Peil, Tiina at al. (eds.): Landscape, law and justice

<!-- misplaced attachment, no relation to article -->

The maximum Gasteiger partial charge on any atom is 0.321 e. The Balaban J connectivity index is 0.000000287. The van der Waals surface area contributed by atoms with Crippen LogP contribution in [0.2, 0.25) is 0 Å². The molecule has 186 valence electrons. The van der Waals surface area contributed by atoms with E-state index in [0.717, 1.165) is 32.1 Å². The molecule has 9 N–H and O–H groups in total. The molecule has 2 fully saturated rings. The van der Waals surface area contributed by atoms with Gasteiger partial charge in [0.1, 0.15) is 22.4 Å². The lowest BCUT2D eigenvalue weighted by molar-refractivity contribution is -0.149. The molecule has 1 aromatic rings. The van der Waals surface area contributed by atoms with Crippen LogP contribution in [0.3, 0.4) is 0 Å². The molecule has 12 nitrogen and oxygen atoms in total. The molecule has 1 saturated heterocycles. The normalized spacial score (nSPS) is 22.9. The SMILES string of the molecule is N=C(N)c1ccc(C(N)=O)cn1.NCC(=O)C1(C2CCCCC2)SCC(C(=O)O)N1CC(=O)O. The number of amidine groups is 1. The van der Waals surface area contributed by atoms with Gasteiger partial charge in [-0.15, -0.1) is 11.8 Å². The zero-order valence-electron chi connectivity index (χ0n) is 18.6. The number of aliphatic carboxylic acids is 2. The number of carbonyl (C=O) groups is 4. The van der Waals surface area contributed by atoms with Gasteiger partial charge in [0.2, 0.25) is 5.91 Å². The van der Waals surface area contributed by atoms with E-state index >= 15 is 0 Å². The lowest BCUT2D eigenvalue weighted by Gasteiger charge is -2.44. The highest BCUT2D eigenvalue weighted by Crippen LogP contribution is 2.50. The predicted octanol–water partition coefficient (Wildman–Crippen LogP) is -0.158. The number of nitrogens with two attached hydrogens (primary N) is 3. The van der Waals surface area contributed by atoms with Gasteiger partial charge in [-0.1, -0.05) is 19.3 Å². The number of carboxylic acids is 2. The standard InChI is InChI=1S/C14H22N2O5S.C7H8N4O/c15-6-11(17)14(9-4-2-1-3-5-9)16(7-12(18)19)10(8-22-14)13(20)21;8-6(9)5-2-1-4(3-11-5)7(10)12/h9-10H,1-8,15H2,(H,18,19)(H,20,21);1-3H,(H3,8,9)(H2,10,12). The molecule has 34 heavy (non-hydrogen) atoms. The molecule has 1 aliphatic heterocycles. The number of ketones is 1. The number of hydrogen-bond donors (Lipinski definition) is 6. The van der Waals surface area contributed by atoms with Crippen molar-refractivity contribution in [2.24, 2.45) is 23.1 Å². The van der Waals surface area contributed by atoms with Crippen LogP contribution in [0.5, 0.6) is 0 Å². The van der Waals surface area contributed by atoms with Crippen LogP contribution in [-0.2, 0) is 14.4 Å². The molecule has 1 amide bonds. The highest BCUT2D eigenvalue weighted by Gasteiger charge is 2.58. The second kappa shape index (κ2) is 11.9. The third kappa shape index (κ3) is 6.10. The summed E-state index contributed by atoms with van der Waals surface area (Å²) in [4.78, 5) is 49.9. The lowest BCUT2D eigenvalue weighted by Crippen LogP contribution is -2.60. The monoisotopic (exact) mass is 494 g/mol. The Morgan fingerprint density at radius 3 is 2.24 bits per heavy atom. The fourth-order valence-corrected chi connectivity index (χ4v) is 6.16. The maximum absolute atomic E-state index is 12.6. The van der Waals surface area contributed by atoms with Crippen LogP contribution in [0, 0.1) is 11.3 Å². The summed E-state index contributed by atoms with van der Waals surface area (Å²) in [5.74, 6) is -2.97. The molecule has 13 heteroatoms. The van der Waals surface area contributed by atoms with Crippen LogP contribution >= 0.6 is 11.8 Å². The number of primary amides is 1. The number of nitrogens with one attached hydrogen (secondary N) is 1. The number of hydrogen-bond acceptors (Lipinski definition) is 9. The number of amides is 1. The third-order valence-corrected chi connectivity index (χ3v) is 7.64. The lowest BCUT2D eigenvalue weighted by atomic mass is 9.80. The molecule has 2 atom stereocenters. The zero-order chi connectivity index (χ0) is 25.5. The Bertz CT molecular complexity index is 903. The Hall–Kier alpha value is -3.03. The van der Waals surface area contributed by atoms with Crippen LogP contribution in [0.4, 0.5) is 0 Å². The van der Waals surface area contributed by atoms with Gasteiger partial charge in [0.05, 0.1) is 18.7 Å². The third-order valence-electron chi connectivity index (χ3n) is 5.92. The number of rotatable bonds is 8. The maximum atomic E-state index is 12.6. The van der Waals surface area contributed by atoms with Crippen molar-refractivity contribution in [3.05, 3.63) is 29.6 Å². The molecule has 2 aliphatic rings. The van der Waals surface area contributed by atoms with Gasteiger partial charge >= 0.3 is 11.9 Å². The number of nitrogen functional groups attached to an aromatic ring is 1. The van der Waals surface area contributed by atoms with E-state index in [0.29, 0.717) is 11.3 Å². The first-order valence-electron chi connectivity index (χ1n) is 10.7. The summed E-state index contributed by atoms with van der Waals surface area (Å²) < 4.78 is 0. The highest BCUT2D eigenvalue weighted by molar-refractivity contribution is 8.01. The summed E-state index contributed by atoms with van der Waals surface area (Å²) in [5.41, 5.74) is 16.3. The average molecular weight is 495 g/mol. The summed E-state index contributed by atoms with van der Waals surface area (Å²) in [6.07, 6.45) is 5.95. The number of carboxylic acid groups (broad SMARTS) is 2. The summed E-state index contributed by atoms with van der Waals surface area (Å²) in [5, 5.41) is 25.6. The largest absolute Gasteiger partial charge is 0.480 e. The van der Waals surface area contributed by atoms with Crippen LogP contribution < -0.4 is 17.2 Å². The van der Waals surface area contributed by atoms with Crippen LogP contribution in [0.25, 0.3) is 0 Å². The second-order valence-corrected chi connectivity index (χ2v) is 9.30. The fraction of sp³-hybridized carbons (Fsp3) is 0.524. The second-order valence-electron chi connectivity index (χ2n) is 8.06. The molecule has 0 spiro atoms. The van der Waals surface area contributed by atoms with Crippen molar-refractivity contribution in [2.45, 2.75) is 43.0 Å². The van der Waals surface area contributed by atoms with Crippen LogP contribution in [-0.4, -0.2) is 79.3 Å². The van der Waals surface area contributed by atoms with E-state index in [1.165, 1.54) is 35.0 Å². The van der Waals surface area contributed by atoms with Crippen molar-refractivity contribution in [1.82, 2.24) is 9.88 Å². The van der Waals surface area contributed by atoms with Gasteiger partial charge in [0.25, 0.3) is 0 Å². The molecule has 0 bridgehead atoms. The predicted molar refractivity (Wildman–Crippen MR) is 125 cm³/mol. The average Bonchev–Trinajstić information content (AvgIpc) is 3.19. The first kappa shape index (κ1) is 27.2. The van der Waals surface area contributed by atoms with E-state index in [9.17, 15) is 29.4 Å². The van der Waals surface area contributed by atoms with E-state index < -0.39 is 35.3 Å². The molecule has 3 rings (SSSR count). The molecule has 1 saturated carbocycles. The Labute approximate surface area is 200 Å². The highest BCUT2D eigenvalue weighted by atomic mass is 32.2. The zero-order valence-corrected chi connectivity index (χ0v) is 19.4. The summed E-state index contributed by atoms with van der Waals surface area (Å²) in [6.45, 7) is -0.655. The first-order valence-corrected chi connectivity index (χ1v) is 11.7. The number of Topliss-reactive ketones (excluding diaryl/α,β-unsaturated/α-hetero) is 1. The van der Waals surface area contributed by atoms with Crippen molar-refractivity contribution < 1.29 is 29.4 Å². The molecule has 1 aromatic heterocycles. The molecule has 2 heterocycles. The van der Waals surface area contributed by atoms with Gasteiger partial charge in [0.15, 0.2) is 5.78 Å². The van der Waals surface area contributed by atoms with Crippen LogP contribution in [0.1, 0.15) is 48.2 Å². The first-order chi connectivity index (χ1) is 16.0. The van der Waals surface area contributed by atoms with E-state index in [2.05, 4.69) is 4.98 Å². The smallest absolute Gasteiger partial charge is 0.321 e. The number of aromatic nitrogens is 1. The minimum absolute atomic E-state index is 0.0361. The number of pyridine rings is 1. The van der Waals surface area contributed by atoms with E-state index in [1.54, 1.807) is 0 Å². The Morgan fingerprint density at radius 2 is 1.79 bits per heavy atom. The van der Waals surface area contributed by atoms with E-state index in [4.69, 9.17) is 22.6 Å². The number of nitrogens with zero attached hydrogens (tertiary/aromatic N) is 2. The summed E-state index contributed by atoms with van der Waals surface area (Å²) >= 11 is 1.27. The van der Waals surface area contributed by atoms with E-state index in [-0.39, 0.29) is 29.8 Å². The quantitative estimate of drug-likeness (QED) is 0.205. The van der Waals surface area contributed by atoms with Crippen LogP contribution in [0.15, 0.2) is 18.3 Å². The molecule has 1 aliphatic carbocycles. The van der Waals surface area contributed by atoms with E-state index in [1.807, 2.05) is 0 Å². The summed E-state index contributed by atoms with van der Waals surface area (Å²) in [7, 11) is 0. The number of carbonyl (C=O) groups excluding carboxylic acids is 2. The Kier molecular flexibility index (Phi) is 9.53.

The present volume contains 31 papers based on presentations made at an international conference on Landscape, Law and Justice held at the Norwegian Academy of Science and Letters in Oslo in June 2003. The conference was organised by the research group on Landscape, Law & Justice, based at the Centre for Advanced Study (CAS) at the Norwegian Academy of Science and Letters during the academic year 2002?2003. The focus of the group?s work, and of the concluding conference, was on philosophical and theoretical issues concerning law, equity and justice with regard to landscape. These issues derive from recent and ongoing theoretical and empirical studies of landscape. The term landscape is understood as incorporating a number of differing but overlapping ways in which the complex relationships between human societies and their physical environments are conceptualised. The work of the group focused particularly on the role of law and custom for the allocation, management and use of common resources, and the physical results in the landscape. The essays are ordered into three broad themes; these do not pretend to give comprehensive coverage of each topic but attempt to highlight some crucial aspects. The first theme deals with conceptualisation and representations of landscape and environment. The second theme concerns policies, laws and local institutions in relation to landscape. The third theme relates to local communities, property rights and landscape. Although the majority of the contributions are by geographers, the collection includes presentations by representatives of other disciplines such as landscape architecture, sociology, political science, legal history, planning, economics and other social sciences. While a number of the contributions are primarily theoretical, others include case studies from Europe, North America, Africa and the Pacific. The conference proceedings have been edited by Tiina Peil, postdoctoral research fellow at the Department of Geography, Norwegian University of Science and Technology, Trondheim, and Michael Jones, professor of geography at the same department and leader of the Landscape, Law & Justice research group at the Centre for Advanced Study in Oslo, 2002-2003.